When I go shopping, I have a strategy. Coupons, cards, and a shopping list are always present. Surprise visits and purchases to the grocery store happened twice or more a week before I started frugaling. Now, I’m aiming to make visits no more than once a week.
Over the past few months, my food costs have hovered around $400 per month. This was largely attributable to eating out expensively and frequently. Things are changing, and my wallet’s smiling because of it.
Stores attract you into staying longer and buying more. Their carefully crafted advertisements and shelves encourage lackadaisical shopping. Our busy lives beget rush purchases and frozen meals. The combination induces greater spending and wider waistlines.
There’s a solution to this. While it takes significant forethought, preparation is always cheaper to reactionary purchases and fixes. This is your plan to dominate the supermarket and pad your wallet:
Never Care About Brands
The shelves are a carefully crafted maze of prices and products. The key is to look low and to the side. Generally, you’ll find the more affordable and store brands there.
Interestingly, more and more store brands are being placed in-line with comparable products. This makes your decision and comparison much easier. Looking for Mini Wheats in the cereal aisle? At Target, you can expect to see their store brand (which tastes great!) right next to it.
This isn’t just about buying generic over brand name. This is about wholesale non-affiliation and de-identification. By losing brand recognition and identity, you’ll consistently make the financially frugal and sound purchase. Brand loyalty rewards the company and empties your wallet.
I’m ruthless when I enter a beauty/deodorant aisle. I’m not picky about smells, nor do I care what brand I wipe under my arms. Who should? I usually can find a stick for about $1 in a clearance section. By disavowing the brand recognition and desire, I save each and every day.
Savings: About $1 per item.
Bring A List, Check It Twice
I made this mistake one too many times. Here I was aimlessly wandering around the shelves, thinking about what I needed to get. The stores prey off this lack of (psychological) preparation. The concept of needs and wants morph into one and the same. Suddenly, you realize how much you’re missing.
The answer is simple, but requires solid preparation: make a list. Open your cupboards, refrigerator, underneath the sink, pantry; wherever you keep your food and household goods, peer in. Evaluate what you’re missing and what’s running low. You don’t want to run to the store and realize the next day that you’re running low on orange juice.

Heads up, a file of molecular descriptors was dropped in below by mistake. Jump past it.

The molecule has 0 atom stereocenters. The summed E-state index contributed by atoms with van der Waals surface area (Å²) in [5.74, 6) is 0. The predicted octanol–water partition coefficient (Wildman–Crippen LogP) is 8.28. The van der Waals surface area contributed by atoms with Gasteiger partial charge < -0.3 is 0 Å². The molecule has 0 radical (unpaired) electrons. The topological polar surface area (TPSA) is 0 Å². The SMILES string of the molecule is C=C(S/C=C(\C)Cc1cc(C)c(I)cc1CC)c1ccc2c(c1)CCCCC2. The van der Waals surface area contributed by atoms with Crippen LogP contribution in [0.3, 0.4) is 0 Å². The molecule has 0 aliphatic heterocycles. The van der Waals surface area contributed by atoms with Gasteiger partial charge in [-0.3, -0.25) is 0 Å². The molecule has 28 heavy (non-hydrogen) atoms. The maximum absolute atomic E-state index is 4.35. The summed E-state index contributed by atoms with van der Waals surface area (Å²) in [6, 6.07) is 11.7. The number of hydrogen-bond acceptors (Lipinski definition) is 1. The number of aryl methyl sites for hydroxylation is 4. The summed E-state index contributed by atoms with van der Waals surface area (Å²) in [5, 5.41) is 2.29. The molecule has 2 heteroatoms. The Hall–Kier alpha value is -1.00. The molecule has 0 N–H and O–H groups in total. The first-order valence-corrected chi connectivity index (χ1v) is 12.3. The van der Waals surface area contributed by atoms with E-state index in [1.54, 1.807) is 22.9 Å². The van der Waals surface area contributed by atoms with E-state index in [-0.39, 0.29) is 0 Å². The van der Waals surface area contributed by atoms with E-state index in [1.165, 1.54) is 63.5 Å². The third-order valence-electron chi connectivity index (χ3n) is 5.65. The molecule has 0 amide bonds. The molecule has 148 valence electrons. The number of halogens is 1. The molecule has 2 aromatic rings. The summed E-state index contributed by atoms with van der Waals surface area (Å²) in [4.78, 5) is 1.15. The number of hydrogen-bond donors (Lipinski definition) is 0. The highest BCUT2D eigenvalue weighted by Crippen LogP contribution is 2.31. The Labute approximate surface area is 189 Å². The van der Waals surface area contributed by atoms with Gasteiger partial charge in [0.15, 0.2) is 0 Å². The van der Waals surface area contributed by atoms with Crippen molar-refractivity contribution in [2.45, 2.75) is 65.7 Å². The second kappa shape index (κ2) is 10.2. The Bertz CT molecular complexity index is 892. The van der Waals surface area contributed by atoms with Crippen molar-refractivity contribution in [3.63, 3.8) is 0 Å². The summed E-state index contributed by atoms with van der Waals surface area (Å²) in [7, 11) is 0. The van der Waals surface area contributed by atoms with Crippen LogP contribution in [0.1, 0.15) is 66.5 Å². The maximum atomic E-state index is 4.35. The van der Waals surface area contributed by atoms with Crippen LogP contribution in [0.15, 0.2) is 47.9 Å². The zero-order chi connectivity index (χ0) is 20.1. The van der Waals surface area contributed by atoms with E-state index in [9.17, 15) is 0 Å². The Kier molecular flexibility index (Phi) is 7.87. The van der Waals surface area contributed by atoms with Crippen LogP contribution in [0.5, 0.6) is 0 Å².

With a detailed list in hand, check it again. Feeling prepared and sure about everything you need will make you a confident shopper. Confidence is key for saving money and knowing what you need. There should be no excuses for extras or surprise purchases. Stick to the list like your budget depends on it; after all, it does.
Savings: About $10-15 per trip.
Plan Your Meals, Leftovers
“I’m tired and there’s nothing to eat.” After a long day of work and graduate school, this is a notorious budget killer. The solution sounds simple, but is very difficult in practice: plan your meals.
By strategizing what your week looks like for food, you prevent two spending slipups: One, you’re less likely to eat out. Two, it’s easier to follow your shopping list. Furthermore, this can be the single biggest cost-reduction tool possible.
One week. Seven days. At least three meals per day. That’s simple math: 21 meals. Honestly, I eat some pretty simple, regular, inexpensive breakfasts that I’d highly recommend. That takes out 7 meals right there. 14 meals need to be basically structured. It doesn’t mean that Tuesday I must eat salmon; rather, organizing your shopping list to be prepared to make any of these choices.
A great site for finding frugal, budget-conscious meals is Budget Bytes. The author, Beth, creates fabulous little recipes for simple cooks. Wherever you look for recipes, try to place them on certain days and consider expiration dates for foods.
Savings: Up to about $100-200 per month.
Pick Your Place, Time Wisely
The place you choose to shop at matters. Saving a few pennies, dimes, and quarters at one supermarket over another begins to add up. Like saving 3 cents per gallon on filling up your car, finding the most affordable store is important.
Loyalty programs are at nearly every store, as they aim to track spending and predict buying patterns from its customers. By giving away this data to companies, they can offer discounts to regular customers. When you find a place with consistently affordable products, stick with it.
Along with price points, evaluate the customer service staff. Are they attentive, present, and happy to help? Often, big-box retailers suffer in this domain, as there’s simply too much room to provide help to all the customers present. Local grocery stores tend to provide more hands-on help and know-how.
Lastly, wherever you shop, plan to show up early or late – never in between. One of the most popular times to shop is after traditional work hours: 5 or 6 PM. Secondarily, stores get slammed on Saturdays and Sundays. Make an effort to avoid these busy times, as the increased wait can cause frustration, poor service, and increased spending. By 8 or 9 PM most crowds have fizzled out.
Savings: Up to $0.25-.50 per item.